The house designed by the firm of Foulkes and Hogue in 1913 for Dr. Ami Nichols is a prime example of Colonial Revival architecture in Portland. Well maintained at 1961 SW Vista Avenue, the Nichols House is an anchor for the other excellent Colonial Revival houses in its immediate neighborhood. In most aspects, the plan and façade are symmetrical. There is a hipped central roof and a kitchen wing to the rear. A large portico with balcony faces east toward the city, and it is supported by four Ionic columns, a design repeated in the corner pilasters. The house’s fine cornice is supported by modillions, and the entablature is dignified by egg-and-dart molding, all accomplished with unparalleled craftsmanship. The details extend to the recessed entrance porch and balcony above. At the entrance level, concave niches with a shell motif at the top align on either side of the entrance door. The main floor windows are unusual, with 1/1 panes and a transom light above. Quality of detailing is also found in the interior, where Ionic column theme is repeated in the large entrance hall. Further Colonial Revival characteristics are seen in the main stair, the built-in dining room buffet, and the fireplaces.
Classic Homes of Portland, Oregon 1850-1950, William J. Hawkins, III, and William F. Willingham
This functional residence exudes unpretentious charm and a relaxed but refined lifestyle. The home features fresh paint colors, wood floors, an eat-in kitchen, extensive moldings and high ceilings. The custom craftsmanship makes this a wonderful combination of light interiors and facilitates a wide range of entertaining styles. Enjoy a lovely courtyard and expansive decks. Ideally located close to OHSU, NW 23rd, city & high tech.
That’s where real estate appraisers and analysts who study home values can help, even though they recognize there’s no simple answer.
“Views are actually really difficult to quantify,” says Andy Krause, principal data scientist at Greenfield Advisors, a real estate research company. “It’s somewhat subjective. What makes a better water view? Do you want it to be wider? Do you want more of the water from a taller angle? You know, some of that is in the eye of the beholder.”
Assigning a dollar value can also be difficult because not all views are equal or valuable, and a view that’s sought-after in one location may not be in another.
In Manhattan, a place that overlooks a green space or woods will cost you a lot extra. In the countryside? Not as much, says Mauricio Rodriguez, a real estate expert who chairs the finance department at Texas Christian University’s Neeley School of Business.
Putting a price on it
So how do you put a price on a variety of views? Krause, who builds automated valuation models that analyze home data, produced these estimates for what five different types of views might add to a home’s price in Seattle:
- 5 to 10%: For a home on flat ground with an unobstructed view of an open space or a park, a seller could add 5 to 10%. In other words, if an identical home without a view is worth $500,000 elsewhere in Seattle, this view could boost the price to $525,000 to $550,000.
- 10 to 30%: A home partway up a hill with a partially obstructed water view over neighbors’ rooftops could increase the overall price by 10 to 30%. It depends on how much of your field of vision the view fills, both vertically and horizontally, Krause says. In this example, a home otherwise worth $500,000 might fetch $550,000 to $650,000.
- 30 to 50%: This time Krause considered the same home as above, in the same location, but with an unobstructed view. “You still have the neighbors above looking down into your house, but you have a nice water view,” he says. With this clearer view, the $500,000 home could sell for $650,000 to $750,000.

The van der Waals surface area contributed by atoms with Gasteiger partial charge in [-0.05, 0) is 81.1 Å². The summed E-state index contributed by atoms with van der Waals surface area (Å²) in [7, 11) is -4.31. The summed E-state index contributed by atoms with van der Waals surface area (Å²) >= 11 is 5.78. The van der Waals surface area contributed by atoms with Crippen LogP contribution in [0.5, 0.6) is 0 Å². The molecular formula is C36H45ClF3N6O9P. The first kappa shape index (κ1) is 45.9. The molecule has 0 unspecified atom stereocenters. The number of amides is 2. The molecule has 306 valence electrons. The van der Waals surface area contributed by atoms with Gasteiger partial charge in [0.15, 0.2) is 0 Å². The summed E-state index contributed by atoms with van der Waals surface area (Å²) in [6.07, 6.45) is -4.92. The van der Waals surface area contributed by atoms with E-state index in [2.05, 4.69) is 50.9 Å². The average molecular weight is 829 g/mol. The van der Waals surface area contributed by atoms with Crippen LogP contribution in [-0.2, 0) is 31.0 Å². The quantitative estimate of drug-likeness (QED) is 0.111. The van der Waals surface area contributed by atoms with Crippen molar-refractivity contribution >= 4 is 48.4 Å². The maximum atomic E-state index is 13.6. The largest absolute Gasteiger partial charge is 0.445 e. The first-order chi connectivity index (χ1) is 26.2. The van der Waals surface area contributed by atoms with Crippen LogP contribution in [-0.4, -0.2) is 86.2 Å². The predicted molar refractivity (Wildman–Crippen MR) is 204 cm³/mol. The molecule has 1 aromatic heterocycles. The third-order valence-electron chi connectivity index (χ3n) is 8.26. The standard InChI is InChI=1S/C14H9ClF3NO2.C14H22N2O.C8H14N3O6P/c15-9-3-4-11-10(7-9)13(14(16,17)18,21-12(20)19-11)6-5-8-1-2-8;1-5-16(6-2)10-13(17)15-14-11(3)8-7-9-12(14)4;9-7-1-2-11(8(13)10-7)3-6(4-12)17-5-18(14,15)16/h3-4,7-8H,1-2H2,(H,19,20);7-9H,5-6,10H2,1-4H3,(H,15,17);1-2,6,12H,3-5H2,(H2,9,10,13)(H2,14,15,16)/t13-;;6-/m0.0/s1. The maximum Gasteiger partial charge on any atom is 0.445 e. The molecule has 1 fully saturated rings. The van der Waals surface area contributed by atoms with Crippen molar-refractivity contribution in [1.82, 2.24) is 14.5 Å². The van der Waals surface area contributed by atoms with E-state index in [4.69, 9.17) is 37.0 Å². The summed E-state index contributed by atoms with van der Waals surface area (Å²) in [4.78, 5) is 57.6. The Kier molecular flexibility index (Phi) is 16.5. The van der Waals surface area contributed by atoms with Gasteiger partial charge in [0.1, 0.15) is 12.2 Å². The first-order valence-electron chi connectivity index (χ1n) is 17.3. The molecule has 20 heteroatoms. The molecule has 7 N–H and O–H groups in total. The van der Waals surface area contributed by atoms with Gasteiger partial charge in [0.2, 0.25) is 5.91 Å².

- 50 to 75%: Next, envision a home atop a hill with an unobstructed cityscape or open-space vista. To buy the $500,000 home in this location, a buyer might have to pay $725,000 to $875,000.
- 75-100% or more: Finally, imagine a house with a stunning, unobstructed view of a big lake or the ocean. This type of prized view can boost the value of a home worth $500,000 in an ordinary location to $1 million or more, Krause says.\
How to shop for a home with a view
If having a view is a must on your homebuying list, here are a couple of tips from the experts:
1. FIND OUT IF THE VIEW IS PROTECTED
Frank Lucco, a residential real estate appraiser and consultant in Houston, once had clients with an expensive home who sued after a high-rise office tower went up across the street. The building disrupted their view and gave office workers a view of their formerly private backyard and their teenage daughters using the pool. The lawsuit was dismissed, Lucco says, and a bit of detective work could have told them that commercial development was allowed.
To avoid a similar outcome, Lucco says before you place a bid on a home, ask planning authorities what the zoning allows and if high-impact developments are planned nearby.
2. LOOK FOR DIAMONDS IN THE ROUGH
Bargain-hunters can occasionally find views for cheap because poor design — walls where a big window or a deck might go, for instance — blocks what should be a nice view.
“It may cost you $15,000 to $30,000 to do a very limited remodel that gives you a better angle, or higher vantage point, or a rooftop deck,” Krause says. But that could be a deal compared with buying a home that already takes full advantage of its view. Lucco suggests inspecting the home’s deed for any restrictions limiting additions to the height. Pay careful attention to homeowner association rules, too.
A view can be one of the most attractive aspects of a home. Knowing that you paid the right price for it can make the scenery that much more enjoyable.
This article was written by NerdWallet and was originally published by The Associated Press.